PEARCE, Sir George Foster (1870–1952)
Senator for Western Australia, 1901–38 (Labor Party; National Labour Party; Nationalist Party; United Australia Party)
In the next five years he became one of Perth’s most prominent trade unionists. Moderate in outlook, he preferred negotiation to confrontation, although the building strike he led in February 1897, which saw him blacklisted for some weeks, only enhanced his standing in the labour movement. Three years later, in recognition of his efforts to bring about democratic and social reforms, he became the Trades and Labor Council’s nominee to contest the Senate election of 1901. He stood as a Free Trader, while Hugh de Largie, the nominee of goldfields’ labour organisations, stood as a Protectionist. Both were elected.
Most of the Commonwealth’s first politicians, regardless of their party affiliations, believed that the state should take responsibility for creating greater social justice and equality. There was room for argument over how far the state should go, but the principle was not seriously challenged. Pearce was at home in such an environment and he adjusted quickly to the life of a senator, becoming a powerful advocate for the policies of the Labor Party. He favoured a White Australia, a land tax to fund social welfare schemes, a people’s bank, the nationalisation of some large industries, a citizen defence force (as opposed to a standing army) and old-age pensions. And he was one of those Labor Free Traders who endorsed New Protection when it became obvious that they would have to live with tariffs.
He served on the important Select Committee on the Provision for Old-Age Pensions in 1904, having won himself a reputation as one of the Parliament’s rising young men. He was not included in Labor’s first ministry that year, but from 1908 to 1909 was Minister for Defence in the short-lived Fisher Government. From then on, until his defeat in 1937, he was to spend almost twenty-five years as a minister in Commonwealth governments, a record of ministerial service which surpasses that of any other senator.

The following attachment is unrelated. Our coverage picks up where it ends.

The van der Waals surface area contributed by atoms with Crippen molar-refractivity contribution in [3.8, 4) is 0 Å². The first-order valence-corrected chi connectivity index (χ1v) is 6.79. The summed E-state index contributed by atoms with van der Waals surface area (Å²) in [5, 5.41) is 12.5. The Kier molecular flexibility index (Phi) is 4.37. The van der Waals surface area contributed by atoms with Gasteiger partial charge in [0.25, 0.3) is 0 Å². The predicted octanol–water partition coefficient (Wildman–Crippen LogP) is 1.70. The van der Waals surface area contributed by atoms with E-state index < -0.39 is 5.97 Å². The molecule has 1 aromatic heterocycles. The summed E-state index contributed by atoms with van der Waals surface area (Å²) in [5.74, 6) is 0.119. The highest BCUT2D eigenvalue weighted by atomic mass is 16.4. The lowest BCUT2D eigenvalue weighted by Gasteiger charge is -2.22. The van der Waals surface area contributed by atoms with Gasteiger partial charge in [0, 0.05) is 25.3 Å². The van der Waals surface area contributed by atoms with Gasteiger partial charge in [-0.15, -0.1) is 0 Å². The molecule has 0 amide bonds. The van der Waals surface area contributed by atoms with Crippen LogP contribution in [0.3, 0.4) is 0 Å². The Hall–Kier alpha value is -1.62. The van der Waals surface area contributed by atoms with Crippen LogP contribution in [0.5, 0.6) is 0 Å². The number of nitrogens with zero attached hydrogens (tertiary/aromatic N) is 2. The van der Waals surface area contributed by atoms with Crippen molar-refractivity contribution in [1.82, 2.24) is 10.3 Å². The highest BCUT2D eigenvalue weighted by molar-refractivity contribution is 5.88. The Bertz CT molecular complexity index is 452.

He was an influential Leader of the Government in the Senate, first for the Labor Party, then for the non-Labor parties, and a formidable Leader of the Nationalist Opposition during the Scullin years. His intimate knowledge of Senate procedures underpinned his success in these roles, but he was also a consummate parliamentary performer. He remained calm and polite during his exchanges with opposition senators, and he had perfected the practice early in his ministerial career of treating all questions asked of him with the utmost seriousness. Anger or wit made little headway against his grave demeanour and he was seldom lured into a careless response.
In his first term as Minister for Defence, he began the process of building an Australian navy by ordering three torpedo-boat destroyers. During his second term (1910–13), he attended the 1911 Imperial Conference in London where he helped determine the relationship between the Royal Navy and the Royal Australian Navy. More significantly, he implemented the Australia-wide compulsory military training scheme recommended by Lord Kitchener in his 1910 report on Australia’s land defences. He also secured approval in 1912 for a military aviation school at Point Cook in Victoria. As Defence Minister during World War I he was primarily responsible for the transportation and provisioning of Australian troops. His other responsibilities included the censorship of news and, for seven months in 1916 (January–August), the duties of Acting Prime Minister. In 1919 he visited Britain to oversee the demobilisation of Australian troops. He represented Australia at the signing of the peace treaty with Austria at St Germain.
The ‘Men, Money and Markets’ policies of the Bruce–Page governments of the 1920s bore many signs of his influence. From 1921 to 1926, as Minister for Home and Territories, Pearce concentrated on fostering stronger growth of the federal capital, Canberra, by encouraging greater private capital investment there. He also sought to achieve increased Commonwealth–state cooperation in the management of immigration schemes, and to improve the development of Australia’s mandated territories of New Guinea and Papua. In 1926 Pearce was the driving force behind legislation that divided the Northern Territory into two parts—northern and central Australia—an ambitious attempt to improve the region’s productiveness that was to fail. This failure was largely because of the less than cooperative attitudes of the Western Australian and Queensland governments and the unavailability of the large amounts of capital necessary for the rejuvenation of the Territory’s pastoral industry. In 1931 the federal Labor Government re-established the Territory as one administrative entity.